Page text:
- Funding for RTHK was cut by 4.6 per cent in the 2021-22 budget.
- Baptist University cancelled the World Press Photo exhibition, which included images of the Hong Kong protests, two days before its expected launch.
- A top Beijing official said the principle of “patriots governing Hong Kong” extends to the judiciary, the education sector and the media, in addition to public officials.
- A leading civil servant with no broadcasting experience took over as head of RTHK, where three senior employees quit in the space of two weeks.
- Hong Kong’s national security police arrested a former top executive of Next Digital, the publisher of Apple Daily, over alleged fraud.
- RTHK made a last-minute decision to cancel a programme featuring a panel discussion of Beijing’s plans for a drastic election overhaul.
- The cinema screening of a documentary about a violent campus clash between student protesters and police in 2019 was cancelled at short notice after a pro-Beijing newspaper claimed the film may violate the national security law.
- Hong Kong’s Ombudsman said that it would investigate the Immigration Department for refusing a work visa to Hong Kong Free Press for its incoming editor in 2020.
- Bao Choy went on trial for allegedly violating the Road Traffic Ordinance in seeking to obtain vehicle licence plate information for a documentary.
- RTHK axed another episode of a current affairs programme at short notice, the ninth such cancellation since the new Director of Broadcasting Patrick Li took office.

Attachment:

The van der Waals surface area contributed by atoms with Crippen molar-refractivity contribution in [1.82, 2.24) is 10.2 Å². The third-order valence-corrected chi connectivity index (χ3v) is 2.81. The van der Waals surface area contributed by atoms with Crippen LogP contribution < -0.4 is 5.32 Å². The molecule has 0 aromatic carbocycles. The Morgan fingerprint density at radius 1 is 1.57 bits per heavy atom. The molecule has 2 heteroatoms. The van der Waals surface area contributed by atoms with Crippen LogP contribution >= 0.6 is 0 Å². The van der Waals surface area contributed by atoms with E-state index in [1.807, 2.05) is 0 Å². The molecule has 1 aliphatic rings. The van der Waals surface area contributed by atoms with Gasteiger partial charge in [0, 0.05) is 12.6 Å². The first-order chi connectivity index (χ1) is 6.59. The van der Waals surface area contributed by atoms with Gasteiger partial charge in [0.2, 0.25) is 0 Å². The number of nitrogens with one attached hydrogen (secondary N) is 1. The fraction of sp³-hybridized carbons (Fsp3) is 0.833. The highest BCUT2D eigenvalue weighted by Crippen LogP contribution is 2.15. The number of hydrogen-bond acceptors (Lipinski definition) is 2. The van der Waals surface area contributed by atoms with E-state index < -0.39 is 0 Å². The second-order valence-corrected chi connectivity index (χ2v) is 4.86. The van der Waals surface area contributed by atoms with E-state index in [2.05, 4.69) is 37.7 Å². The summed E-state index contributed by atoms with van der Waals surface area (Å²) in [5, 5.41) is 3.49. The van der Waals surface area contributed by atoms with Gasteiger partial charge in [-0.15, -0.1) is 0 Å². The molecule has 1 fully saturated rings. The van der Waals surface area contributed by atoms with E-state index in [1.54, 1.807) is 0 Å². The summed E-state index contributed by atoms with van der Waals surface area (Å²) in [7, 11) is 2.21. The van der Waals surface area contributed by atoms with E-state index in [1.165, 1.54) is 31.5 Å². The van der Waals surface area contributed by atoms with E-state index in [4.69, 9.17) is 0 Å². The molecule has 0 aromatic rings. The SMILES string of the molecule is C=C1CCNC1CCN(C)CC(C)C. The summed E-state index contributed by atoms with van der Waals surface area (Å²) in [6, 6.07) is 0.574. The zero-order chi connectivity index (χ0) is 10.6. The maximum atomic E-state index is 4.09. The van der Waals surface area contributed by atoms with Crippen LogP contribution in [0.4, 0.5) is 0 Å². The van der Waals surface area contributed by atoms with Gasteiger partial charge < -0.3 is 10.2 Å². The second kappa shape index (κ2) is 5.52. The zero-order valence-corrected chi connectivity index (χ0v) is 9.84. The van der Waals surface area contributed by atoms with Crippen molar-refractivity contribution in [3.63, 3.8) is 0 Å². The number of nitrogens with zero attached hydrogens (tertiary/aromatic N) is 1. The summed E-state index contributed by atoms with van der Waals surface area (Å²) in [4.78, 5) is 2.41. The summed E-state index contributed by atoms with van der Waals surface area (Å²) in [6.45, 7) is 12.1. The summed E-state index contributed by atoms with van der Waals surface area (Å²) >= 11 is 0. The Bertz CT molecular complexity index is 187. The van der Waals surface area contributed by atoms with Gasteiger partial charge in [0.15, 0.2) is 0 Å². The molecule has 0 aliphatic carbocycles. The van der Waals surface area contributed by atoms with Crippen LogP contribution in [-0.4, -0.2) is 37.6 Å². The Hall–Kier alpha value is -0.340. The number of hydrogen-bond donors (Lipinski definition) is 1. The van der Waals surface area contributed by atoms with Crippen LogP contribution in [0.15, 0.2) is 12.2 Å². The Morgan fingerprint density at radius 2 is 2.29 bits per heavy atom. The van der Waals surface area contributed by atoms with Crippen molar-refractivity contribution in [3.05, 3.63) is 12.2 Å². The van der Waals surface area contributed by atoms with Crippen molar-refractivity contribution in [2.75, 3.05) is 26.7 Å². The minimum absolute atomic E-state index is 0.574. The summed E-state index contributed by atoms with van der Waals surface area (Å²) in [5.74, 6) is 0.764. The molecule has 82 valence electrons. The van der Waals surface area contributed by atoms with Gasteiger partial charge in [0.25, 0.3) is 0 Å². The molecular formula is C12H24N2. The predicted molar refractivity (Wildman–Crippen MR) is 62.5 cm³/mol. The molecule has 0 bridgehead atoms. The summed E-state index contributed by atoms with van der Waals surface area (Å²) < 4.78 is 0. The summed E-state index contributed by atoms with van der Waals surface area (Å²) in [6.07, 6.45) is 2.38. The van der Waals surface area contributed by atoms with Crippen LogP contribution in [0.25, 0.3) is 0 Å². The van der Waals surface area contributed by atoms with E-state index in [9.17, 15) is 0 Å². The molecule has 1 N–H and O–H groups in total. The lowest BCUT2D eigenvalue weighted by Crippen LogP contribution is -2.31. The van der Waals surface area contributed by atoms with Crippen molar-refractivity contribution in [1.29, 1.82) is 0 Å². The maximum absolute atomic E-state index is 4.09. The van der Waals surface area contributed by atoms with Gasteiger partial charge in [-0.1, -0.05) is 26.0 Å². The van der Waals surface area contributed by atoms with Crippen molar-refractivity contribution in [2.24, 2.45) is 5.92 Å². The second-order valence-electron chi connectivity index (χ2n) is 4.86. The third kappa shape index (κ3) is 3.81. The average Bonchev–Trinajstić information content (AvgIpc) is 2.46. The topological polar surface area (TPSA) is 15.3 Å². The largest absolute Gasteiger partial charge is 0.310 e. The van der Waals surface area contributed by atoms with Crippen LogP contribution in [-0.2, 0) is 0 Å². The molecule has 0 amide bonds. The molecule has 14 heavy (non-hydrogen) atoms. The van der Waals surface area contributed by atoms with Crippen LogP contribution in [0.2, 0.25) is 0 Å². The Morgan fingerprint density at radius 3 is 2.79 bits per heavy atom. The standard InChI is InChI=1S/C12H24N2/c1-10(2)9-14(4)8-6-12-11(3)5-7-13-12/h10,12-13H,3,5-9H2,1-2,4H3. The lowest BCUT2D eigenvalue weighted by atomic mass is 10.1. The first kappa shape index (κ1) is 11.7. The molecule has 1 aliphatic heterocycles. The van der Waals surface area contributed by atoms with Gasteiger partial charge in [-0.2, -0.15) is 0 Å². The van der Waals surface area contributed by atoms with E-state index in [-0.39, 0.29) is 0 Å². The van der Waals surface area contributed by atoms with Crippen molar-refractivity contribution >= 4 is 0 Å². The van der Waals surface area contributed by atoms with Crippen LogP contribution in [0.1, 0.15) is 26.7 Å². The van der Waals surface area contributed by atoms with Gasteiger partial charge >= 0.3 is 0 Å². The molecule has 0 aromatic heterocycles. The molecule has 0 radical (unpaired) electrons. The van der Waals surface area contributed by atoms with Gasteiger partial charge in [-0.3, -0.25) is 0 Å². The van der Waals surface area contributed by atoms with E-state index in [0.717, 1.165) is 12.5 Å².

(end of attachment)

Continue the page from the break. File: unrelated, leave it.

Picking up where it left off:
- The Hong Kong government announced plans to restrict public and media access to currently available information on company directors listed in the Companies’ Registry.
- RTHK sought to withdraw its entries from journalism awards.
- RTHK said that the Hong Kong government has the power to surcharge its employees for the cost of axed programmes.
- Amnesty International Hong Kong said the state of human rights and freedoms in Hong Kong had deteriorated under the national security law in 2020.
- The public perception of the independence and credibility of Hong Kong’s news media dropped to a record low, according to an opinion poll.
- Chief Executive Carrie Lam said the Hong Kong government is the “biggest victim of fake news,” after pledging to submit a bill to tackle “doxxing” within the current legislative term.
- RTHK dropped veteran journalist Steve Vines as a regular current affairs commentator on its Morning Brew programme after more than ten years.